It is now 36 years since the once most feared footballer throughout Europe,Jean-Pierre Adams went into a coma after a horrifying hospital mix up.
Born in Senegal in 1948, Adams was a “flamboyant” character and defender who moved to France with his grandmother when he was only ten-years old.
An extraordinary man with an extraordinary tale to tell was capped 22 times by the France national team.
Adams, according to a documented research became one of the first black players to star for the country just two years after his “first professional” contract with First Division side Nimes.
But if you were to whisper his name outside of his home nation of France, people wouldn’t bat an eyelid as generations have come and passed forgetting the 70-year old icon who is now incapable of nearly all voluntary movement but can digest food as well as open and close his eyes.
An disastrous knee operation in 1982 during a hospital strike made an overworked anaesthetist place a tube inside Adams that horrifyingly blocked a pathway to his lungs.
From that point Adams’ brain was so starved of oxygen he suffered ‘catastrophic’ brain damage.
Today the former footballer’s eyes remain open even when he is asleep and it is only a handful of friends who are always on his bedside as they know he will succumb to a tragic fate unless he is looked after.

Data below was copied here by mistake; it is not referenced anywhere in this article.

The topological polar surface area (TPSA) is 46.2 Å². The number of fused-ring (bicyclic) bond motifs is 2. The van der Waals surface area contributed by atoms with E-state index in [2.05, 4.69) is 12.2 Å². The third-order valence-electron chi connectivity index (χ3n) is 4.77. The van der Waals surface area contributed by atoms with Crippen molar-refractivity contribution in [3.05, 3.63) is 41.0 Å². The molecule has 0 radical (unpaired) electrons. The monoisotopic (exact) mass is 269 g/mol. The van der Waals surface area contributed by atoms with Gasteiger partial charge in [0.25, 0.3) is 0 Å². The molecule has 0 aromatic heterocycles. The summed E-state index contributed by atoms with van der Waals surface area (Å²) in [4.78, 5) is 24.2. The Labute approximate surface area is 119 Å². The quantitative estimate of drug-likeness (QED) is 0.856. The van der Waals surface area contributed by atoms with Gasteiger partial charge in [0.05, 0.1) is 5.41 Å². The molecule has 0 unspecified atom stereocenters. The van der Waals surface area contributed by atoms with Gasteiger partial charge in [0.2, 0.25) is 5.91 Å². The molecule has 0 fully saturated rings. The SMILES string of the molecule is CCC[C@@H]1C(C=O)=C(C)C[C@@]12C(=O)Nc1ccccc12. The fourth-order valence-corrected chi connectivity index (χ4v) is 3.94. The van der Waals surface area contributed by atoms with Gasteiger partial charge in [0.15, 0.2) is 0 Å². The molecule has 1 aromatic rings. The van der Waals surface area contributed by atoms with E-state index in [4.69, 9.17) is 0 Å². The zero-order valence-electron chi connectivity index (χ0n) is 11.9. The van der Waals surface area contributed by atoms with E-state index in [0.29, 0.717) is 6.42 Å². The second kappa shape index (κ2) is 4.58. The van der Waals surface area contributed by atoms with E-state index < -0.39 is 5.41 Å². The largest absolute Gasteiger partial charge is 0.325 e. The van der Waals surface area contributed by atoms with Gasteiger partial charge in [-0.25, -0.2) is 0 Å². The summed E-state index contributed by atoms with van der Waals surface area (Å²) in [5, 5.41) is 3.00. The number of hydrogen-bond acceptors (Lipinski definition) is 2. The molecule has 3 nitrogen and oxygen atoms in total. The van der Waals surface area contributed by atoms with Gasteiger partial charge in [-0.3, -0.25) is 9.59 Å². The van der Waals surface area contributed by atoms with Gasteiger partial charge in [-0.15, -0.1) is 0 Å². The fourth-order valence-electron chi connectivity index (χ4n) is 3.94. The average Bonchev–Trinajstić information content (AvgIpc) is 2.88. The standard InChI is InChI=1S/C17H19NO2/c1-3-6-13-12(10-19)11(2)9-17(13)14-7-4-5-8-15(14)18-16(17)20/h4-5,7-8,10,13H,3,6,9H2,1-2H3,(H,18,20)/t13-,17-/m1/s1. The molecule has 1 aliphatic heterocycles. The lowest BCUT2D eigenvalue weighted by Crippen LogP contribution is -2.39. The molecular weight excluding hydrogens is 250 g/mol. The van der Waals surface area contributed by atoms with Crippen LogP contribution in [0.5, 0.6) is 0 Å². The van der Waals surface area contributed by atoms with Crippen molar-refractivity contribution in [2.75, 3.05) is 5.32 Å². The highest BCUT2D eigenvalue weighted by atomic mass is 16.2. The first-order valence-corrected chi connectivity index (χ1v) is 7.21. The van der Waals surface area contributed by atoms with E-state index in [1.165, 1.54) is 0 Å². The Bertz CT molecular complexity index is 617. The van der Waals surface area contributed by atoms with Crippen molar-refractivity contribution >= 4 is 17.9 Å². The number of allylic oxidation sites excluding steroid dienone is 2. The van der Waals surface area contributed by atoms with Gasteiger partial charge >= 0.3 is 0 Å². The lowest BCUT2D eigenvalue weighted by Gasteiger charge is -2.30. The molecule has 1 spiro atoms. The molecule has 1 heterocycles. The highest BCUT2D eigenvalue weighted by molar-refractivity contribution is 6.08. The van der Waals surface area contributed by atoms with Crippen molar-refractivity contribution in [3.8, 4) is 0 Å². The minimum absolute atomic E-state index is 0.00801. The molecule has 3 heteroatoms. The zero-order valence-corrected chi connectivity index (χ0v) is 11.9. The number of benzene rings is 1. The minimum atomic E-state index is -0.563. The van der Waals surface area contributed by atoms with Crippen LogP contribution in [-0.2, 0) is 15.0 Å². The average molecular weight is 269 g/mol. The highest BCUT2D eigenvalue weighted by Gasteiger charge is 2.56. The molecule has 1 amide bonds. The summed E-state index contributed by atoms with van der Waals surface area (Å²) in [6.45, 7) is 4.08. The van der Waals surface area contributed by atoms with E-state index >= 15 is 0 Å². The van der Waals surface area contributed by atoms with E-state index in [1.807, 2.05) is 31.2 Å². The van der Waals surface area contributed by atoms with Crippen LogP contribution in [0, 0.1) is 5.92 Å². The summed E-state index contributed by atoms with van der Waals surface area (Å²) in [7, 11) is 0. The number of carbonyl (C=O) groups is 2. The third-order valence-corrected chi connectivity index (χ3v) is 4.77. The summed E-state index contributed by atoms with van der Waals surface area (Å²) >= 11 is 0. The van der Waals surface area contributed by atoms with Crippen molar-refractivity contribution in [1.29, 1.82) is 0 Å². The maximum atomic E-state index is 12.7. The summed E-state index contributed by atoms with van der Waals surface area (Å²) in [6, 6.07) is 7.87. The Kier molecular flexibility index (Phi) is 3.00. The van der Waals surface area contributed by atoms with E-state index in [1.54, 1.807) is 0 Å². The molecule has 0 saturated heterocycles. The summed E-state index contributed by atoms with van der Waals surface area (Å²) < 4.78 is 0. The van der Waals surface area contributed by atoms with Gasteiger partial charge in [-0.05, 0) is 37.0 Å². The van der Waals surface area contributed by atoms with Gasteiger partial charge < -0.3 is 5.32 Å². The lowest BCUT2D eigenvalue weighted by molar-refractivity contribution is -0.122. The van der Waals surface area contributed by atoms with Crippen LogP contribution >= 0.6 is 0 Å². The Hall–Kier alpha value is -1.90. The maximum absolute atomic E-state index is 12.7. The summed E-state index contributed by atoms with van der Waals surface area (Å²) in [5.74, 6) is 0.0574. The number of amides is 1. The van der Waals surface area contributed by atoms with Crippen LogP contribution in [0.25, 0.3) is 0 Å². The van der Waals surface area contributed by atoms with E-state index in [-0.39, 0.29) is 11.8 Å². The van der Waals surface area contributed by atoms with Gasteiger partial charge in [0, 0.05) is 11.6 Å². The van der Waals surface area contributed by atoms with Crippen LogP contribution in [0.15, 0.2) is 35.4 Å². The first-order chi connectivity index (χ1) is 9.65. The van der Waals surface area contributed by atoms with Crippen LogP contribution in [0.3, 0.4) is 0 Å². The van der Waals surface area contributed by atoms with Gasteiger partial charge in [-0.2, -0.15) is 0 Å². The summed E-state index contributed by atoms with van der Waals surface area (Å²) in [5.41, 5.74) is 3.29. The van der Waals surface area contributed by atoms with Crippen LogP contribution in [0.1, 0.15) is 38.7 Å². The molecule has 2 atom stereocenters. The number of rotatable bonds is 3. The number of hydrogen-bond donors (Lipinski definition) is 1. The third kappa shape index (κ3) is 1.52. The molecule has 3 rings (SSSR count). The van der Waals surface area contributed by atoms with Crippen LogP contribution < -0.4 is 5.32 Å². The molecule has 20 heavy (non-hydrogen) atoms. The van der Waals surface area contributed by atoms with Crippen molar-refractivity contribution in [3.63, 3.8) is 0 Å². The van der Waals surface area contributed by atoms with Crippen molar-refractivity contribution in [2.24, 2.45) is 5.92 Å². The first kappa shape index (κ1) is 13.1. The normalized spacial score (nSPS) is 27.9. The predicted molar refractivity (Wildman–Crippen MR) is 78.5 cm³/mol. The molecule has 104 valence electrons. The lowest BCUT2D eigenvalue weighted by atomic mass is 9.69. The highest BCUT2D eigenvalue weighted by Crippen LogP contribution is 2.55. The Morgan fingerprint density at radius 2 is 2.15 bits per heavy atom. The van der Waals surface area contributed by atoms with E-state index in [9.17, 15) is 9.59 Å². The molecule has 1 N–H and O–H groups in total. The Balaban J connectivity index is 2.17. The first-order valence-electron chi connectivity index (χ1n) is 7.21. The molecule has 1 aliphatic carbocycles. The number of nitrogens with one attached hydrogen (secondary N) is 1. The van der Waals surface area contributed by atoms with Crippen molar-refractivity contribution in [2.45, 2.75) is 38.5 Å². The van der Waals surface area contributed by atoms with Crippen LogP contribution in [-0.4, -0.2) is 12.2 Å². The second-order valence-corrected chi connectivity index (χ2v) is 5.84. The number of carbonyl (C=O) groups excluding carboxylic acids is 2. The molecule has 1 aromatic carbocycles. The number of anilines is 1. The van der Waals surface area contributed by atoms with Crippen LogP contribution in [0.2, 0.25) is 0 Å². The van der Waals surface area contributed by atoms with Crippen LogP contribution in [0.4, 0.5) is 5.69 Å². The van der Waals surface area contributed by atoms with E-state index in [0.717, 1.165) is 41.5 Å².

As profiled by Outsideoftheboot.com Adams started his career as a second striker for the youth teams of US Cepoy, CD Bellegarde and USM Montargis,
He then joined semi-professional RC Fontainebleau in 1967 when he was aged just 19; quickly persuaded into dropping back into defence by the coaches, he helped the club win the Championnat de France Amateur (4th division) twice before signing professional terms with Ligue 1 club, Nimes Olympique, in 1970.
During his three years stint with the club he helped his side to a best-ever 2nd place as they secured UEFA Cup football for the following year with 21 wins, 76 goals and a goal-difference of +39.
Between 1973 and 1977 he played for Nice, again in Ligue 1, during a phase of ambition for the club – having been relegated from the top-division in the 1968-69 season with a measly 21 points, they were out to prove a point and nearly succeeded in bringing Jairzinho to the club.
Adams got call-up to the France Football’s team of the 1975-76 season and after his first game for Les Bleus, ex-France manager Henri Michel called him a ‘force of nature, very strong physically, who had great determination and willingness.’
The following season would prove to be his best ever with Nice running Saint-Etienne close but eventually finished 2nd in the league with their failure to claim the title put down, in large parts, to an onslaught of injuries across the team – unfortunately, though, Adams was to be slain at this peak as during the season he was one of those to suffer from such issues and his time at the club came was to draw to an unfortunate close.
The last words of Jean Pierre Adams before his operation were intended for his wife, “All is well, I’m in great shape. It is at 11H that I will be operated. Think of me anyway, but pick me up in a week, and do not forget then, a pair of crutches! ”
It was March 17, 1982 … And as long as there is life the footballing world hasn’t lost hope as sheer incredible strength of humanity.